The Indiana Pacers, Miami Heat and San Antonio Spurs should count their blessings or at least pray they are not the next teams struck by injury misfortunes this postseason.
Out of all of the team still alive in the NBA playoffs, the Pacers, Heat and Spurs can hang their hat on the fact that they don’t have any lingering injuries to report, unlike the Chicago Bulls (Derrick Rose and Joakim Noah) and the New York Knicks (Baron Davis, Jeremy Lin, Iman Shumpert) who have had their respective first round series tainted by a bunch of blown out knees.
Not a pretty sight. But constant injuries have been a theme throughout this lockout shortened season and perhaps is even under the public microscope even more so now.
And even David Stern can make the connection between guys suffering injuries and the compressed schedule.
“There is some part of it that may be related to that,” Stern said Tuesday during an appearance with Jim Rome on the CBS Sports Network.
“I think some part of it is luck and some part of it is lack of preparedness by our players before the season began. It’s a combination of things.”
Stern has come a long way since April 30, when he said the bond between jamming 66 games and the lengthy playoffs into a six month had “Zero” effect on the amount of injuries being sustained around the league. And the debate now reaches beyond Chicago’s Derrick Rose’s season-ending knee injury from Game 1 against the Philadelphia 76ers.
It’s being felt around the league during the playoffs.
So much for making a case for a shorter NBA schedules down the road.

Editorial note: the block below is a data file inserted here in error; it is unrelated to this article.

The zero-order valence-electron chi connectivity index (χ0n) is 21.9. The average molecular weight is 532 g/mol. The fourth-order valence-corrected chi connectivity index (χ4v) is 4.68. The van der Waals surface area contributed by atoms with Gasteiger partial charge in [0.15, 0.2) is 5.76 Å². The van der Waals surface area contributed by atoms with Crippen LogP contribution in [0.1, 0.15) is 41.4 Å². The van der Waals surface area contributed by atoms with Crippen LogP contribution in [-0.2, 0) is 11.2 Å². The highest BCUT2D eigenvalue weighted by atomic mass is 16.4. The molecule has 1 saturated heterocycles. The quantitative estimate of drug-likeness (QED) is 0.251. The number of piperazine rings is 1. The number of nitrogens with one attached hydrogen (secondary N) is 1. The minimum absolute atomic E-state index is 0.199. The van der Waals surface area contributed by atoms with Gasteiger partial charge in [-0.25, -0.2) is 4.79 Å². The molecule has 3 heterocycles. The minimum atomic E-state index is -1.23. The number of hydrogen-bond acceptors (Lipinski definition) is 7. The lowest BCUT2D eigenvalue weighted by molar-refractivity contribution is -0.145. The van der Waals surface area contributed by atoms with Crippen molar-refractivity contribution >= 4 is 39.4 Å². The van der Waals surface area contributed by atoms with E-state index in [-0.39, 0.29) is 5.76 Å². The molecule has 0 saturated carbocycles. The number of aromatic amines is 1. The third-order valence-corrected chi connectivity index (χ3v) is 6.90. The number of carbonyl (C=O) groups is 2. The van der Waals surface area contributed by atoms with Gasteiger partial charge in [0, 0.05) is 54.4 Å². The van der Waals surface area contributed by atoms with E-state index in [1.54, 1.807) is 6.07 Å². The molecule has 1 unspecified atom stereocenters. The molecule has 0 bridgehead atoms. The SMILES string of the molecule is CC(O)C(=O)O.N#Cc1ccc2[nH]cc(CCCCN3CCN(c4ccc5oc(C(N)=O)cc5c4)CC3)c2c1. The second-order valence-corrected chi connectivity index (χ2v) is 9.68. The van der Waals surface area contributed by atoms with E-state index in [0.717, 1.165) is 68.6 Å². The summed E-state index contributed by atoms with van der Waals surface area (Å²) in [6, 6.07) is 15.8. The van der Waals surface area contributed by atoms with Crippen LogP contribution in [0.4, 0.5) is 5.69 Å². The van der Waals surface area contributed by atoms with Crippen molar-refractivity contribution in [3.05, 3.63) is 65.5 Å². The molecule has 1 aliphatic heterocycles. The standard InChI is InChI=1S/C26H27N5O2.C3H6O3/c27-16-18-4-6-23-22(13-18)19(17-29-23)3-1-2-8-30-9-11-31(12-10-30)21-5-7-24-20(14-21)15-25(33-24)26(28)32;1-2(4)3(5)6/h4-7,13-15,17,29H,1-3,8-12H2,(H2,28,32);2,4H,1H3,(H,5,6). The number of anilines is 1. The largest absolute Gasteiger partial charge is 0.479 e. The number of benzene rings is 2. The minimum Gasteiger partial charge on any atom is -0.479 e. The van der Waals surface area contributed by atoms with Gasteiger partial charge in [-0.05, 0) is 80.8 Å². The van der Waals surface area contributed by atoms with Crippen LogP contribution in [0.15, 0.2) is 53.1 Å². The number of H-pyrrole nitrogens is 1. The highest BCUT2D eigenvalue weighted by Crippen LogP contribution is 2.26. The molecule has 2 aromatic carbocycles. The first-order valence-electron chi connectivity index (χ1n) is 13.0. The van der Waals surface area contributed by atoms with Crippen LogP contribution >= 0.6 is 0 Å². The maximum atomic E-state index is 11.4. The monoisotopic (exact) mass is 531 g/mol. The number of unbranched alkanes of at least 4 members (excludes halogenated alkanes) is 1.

Stern did say the league will review the injury data from this past season at the end of the year and factor in the lack of a full training camp and practice schedule in order to better understand how the non-82 game schedule and series of injuries are connected. While that is a start in the right direction, the players and teams at the end of the day are left to pick up the pieces because there isn’t too much Stern can do at this juncture except learn that jamming a bunch of games into a few months isn’t the way to go.
More than anything it is risking the help of the product.
“The one thing I do know is that we’ve had more lost games because of injuries, because the compressed schedule takes away a day of rest for a minor injury. … We’re going to look at the precise numbers at the end of the season and we’ll try to have a view of it because it’s spread out differently as well. Some teams don’t practice. Some teams do. I don’t know whether it relates,” Stern added.
“Some teams actually worked out with the players alone all summer and some didn’t. We’re going to try to see whether we can learn something from this compressed season in the way that teams approach it.”
In the last 12 days since the NBA Playoffs first round got underway, eight players have been hampered with intense injuries and ranged from knees (four players), shoulder (one player), hip (one player), ankle (one player) and foot (one player) problems. Then there are the injuries that players like Taj Gibson (ankle), Caron Butler (hand) and Amar’e Stoudemire are fighting through to stay on the floor.
Still, you hate to imagine who is next and what they go down with, but the NBA will be keeping a close eye for sure because the league office will once again have to field questions on the this topic.
Injuries are part of the game. They are part of the playoffs.
And now the injuries are part of David Stern’s lingering headache in this shortened season.